Passenger ship interiors are flourishing, with one of the strongest cruise ship orderbooks ever coupled with a refurbishment drive to bring ships up to scratch making a rich backdrop for interiors.
And there is a growing focus on interior design in the ferry market, with ferry operators increasingly keen to raise interior standards in new vessels and refurbish current vessels.
I think the fast-growing expedition sector is having a strong impact on innovation within the interior design of cruise ships. The first cruise ship of Ponant’s Explorers-class, Le Lapérouse is a strong example of innovation. It was delivered in June this year and includes the ‘Blue Eye’ underwater lounge, the first-of-its-kind in a cruise ship. See page 10.
The new expedition cruise ships from SunStone Ships are also important for cruise ship design, being the first cruise ships to be built in China, opening the doors to many others being built there. But a major obstacle is the shipyard's gap in knowledge on the technology and hotel side. See pages 8-9.
The cruise owner has brought in European and US companies to combat these challenges. Tomas Tillberg Design is in charge of the interior design and Finland-headquartered Makinen is the interior outfitter.
Tomas Tillberg Design chief executive Tomas Tillberg told me, “For them to build a cruise ship is not daunting from a technical or steel point of view. There is little or no experience with the hotel side – our job is to bring that to the shipyard.”
China Merchants and other Chinese shipyards can build large and complicated tonnage including tankers. Once they add the specific hotel, cruise design and technology knowledge needed, they will win many cruise newbuilding contracts.
The refurbishment trend is also a major focus for cruise ships, driven largely by new ships pushing cruise ship operators to update and standardise their fleets to avoid unfavourable contrasts between old and new vessels.
Carnival Cruise Line is particularly active in this regard, and alongside upgrading the interiors, is adding cabins. Our interview with Carnival Cruise Line senior director of hotel refurbishment Lisa McCabe discusses this in detail. See pages 4-6. Adding cabins is a major trend for cruise operators, and one I believe will continue to grow, as adding cabins allows cruise operators to monetarise underused areas and it is far cheaper to add accommodation to a current ship than build a new one.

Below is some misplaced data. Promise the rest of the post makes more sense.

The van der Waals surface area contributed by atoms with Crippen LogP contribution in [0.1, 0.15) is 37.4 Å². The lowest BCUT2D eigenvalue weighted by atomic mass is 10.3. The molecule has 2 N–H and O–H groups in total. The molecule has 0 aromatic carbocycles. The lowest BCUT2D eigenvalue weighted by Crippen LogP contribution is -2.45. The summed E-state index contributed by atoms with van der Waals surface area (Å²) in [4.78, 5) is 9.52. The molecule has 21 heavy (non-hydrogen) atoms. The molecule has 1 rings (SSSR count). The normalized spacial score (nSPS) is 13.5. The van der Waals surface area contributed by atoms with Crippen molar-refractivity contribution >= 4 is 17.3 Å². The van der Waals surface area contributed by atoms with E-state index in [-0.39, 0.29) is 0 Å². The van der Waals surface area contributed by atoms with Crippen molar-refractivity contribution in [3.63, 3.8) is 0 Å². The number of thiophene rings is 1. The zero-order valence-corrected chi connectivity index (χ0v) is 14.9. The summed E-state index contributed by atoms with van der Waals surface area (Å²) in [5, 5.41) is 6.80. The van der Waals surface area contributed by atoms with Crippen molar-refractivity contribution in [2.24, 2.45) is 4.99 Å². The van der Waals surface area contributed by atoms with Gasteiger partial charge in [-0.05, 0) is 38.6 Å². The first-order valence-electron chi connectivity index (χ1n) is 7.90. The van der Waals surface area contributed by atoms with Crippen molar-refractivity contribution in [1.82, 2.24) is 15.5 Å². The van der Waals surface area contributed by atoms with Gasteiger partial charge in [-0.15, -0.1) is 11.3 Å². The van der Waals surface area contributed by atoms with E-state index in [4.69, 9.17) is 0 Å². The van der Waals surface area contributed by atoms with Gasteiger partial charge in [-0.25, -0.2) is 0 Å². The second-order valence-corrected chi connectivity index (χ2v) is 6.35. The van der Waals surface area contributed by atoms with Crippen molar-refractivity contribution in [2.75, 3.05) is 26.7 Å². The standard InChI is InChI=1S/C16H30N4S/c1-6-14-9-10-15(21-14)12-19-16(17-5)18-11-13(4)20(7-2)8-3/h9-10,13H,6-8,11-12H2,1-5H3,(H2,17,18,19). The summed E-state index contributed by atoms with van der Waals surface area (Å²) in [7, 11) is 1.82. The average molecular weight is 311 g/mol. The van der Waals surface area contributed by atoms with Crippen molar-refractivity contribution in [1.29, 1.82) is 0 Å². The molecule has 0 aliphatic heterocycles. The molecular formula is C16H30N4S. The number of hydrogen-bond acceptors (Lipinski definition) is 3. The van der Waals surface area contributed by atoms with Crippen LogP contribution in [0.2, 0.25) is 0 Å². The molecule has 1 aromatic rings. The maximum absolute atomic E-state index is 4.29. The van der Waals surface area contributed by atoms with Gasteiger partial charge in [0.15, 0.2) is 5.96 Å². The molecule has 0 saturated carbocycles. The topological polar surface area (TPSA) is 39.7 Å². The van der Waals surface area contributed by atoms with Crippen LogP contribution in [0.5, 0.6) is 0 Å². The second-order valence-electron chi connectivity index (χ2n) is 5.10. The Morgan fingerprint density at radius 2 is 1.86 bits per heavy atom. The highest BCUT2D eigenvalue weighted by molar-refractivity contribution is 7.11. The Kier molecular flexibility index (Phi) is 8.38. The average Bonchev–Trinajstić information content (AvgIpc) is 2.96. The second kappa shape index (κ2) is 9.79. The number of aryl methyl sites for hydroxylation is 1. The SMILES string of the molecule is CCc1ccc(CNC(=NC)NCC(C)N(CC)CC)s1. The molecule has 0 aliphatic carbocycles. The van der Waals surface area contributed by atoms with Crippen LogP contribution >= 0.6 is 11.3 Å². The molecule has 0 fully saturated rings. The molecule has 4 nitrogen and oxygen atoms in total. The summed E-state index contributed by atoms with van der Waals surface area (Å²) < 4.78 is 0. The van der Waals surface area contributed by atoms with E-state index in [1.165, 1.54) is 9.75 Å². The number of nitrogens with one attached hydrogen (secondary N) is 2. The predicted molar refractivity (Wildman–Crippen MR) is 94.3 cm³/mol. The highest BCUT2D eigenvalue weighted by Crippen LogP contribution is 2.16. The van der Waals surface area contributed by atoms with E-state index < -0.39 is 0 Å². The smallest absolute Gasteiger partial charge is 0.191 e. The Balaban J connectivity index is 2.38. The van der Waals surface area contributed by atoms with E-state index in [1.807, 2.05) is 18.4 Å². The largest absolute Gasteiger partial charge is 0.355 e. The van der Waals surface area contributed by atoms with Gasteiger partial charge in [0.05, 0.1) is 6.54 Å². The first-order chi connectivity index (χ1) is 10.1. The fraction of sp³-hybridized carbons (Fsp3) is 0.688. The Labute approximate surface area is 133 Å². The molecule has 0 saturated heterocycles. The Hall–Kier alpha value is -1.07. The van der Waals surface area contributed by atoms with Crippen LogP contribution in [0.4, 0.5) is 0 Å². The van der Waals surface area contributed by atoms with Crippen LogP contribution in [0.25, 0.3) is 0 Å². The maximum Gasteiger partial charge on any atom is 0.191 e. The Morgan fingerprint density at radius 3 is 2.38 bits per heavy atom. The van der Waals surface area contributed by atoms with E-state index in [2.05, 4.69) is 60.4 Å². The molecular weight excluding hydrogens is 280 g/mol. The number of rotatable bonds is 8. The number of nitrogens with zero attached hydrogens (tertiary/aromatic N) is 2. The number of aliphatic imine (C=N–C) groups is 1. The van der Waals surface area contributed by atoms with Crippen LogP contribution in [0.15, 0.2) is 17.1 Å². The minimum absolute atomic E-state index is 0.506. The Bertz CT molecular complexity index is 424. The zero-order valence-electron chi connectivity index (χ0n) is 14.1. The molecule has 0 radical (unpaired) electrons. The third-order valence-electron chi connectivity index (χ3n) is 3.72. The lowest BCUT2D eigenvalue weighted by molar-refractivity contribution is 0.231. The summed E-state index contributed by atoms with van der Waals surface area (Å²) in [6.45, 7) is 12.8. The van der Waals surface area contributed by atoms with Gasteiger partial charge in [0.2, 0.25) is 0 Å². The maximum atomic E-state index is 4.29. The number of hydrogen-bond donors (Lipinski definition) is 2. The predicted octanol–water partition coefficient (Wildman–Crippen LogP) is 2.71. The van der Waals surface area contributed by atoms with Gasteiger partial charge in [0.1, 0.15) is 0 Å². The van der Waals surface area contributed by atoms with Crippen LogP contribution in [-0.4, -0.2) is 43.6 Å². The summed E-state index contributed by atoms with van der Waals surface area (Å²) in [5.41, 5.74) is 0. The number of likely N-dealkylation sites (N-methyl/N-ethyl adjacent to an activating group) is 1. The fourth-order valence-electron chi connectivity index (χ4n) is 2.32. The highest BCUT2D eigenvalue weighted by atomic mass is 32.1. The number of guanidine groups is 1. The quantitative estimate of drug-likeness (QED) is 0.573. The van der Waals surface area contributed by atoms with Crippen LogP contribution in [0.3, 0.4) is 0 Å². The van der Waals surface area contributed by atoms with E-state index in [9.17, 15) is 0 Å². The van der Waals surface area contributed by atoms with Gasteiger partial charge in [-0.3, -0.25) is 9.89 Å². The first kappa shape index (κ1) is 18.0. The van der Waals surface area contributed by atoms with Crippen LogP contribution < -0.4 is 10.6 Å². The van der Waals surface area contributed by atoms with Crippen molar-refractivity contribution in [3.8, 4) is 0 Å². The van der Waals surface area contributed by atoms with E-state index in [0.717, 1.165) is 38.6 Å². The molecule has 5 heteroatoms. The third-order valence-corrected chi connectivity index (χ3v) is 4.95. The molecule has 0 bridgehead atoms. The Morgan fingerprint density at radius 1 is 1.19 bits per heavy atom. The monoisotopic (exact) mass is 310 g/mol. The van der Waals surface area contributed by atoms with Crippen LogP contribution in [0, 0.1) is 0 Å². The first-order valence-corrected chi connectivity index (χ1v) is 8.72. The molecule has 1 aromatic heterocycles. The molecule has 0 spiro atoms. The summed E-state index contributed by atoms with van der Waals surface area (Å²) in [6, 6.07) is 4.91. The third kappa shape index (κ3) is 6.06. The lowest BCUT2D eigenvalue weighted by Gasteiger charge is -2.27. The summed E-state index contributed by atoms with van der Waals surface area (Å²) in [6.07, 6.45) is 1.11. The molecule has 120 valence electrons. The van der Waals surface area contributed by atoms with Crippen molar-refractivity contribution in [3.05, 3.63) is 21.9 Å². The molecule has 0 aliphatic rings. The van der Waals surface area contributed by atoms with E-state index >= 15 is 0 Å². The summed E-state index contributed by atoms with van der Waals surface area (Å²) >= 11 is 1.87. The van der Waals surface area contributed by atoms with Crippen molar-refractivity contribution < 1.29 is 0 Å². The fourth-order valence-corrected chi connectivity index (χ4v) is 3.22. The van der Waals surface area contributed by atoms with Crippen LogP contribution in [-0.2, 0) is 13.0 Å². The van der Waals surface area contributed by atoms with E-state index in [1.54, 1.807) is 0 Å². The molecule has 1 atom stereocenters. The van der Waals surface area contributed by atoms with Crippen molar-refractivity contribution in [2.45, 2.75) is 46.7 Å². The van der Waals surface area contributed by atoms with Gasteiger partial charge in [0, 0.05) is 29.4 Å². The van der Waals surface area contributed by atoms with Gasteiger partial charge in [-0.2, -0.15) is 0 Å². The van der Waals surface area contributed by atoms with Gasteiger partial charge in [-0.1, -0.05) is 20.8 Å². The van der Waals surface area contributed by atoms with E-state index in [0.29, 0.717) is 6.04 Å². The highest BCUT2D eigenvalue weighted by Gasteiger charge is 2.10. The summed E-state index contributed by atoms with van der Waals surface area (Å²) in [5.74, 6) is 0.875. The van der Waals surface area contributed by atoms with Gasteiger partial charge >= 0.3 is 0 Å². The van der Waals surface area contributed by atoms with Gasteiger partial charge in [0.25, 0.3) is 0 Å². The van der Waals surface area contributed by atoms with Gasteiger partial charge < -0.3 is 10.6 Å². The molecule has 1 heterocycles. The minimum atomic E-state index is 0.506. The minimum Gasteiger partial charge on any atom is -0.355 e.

I think this trend is also having an impact on innovation as adding cabins has a knock-on effect on the rest of the interiors leading to increased dining options and entertainment venues to meet the needs of an increased headcount. Compensating for the additional weight of the extra cabins also increases the focus on using light and energy-efficient materials.
Innovation within the ferry sector is really beginning to ramp up, and a good example is The Fjord’s Future of the Fjords, which took inspiration from aeroplane interiors to keep weight down, focused on passenger flow to boost revenue and on an interior style to emphasise sightseeing (see pages 13-14). The Fjords’ chief executive Ralf Sandvik said he was influenced by the importance of interior design due to his background in ferries. I think the emphasis cruise operators have on interior design is beginning to be strongly felt in the ferry sector, and this trend will continue.
The innovation being seen in the cruise ship interiors sector has finally been given a global platform – the only global event to focus exclusively on the interiors for the cruise sector has been launched and Passenger Ship Interior & Refurbishment Review is excited to be part of it as a member of the advisory board. Cruise Ship Interiors Expo will take place on 18-10 June 2019 at Miami Beach Convention Center and will cover the entire cruise ship interiors supply chain.
The cruise interiors industry has been given a voice, and I am sure joining up so many different parts of this sector will lead to even more innovation.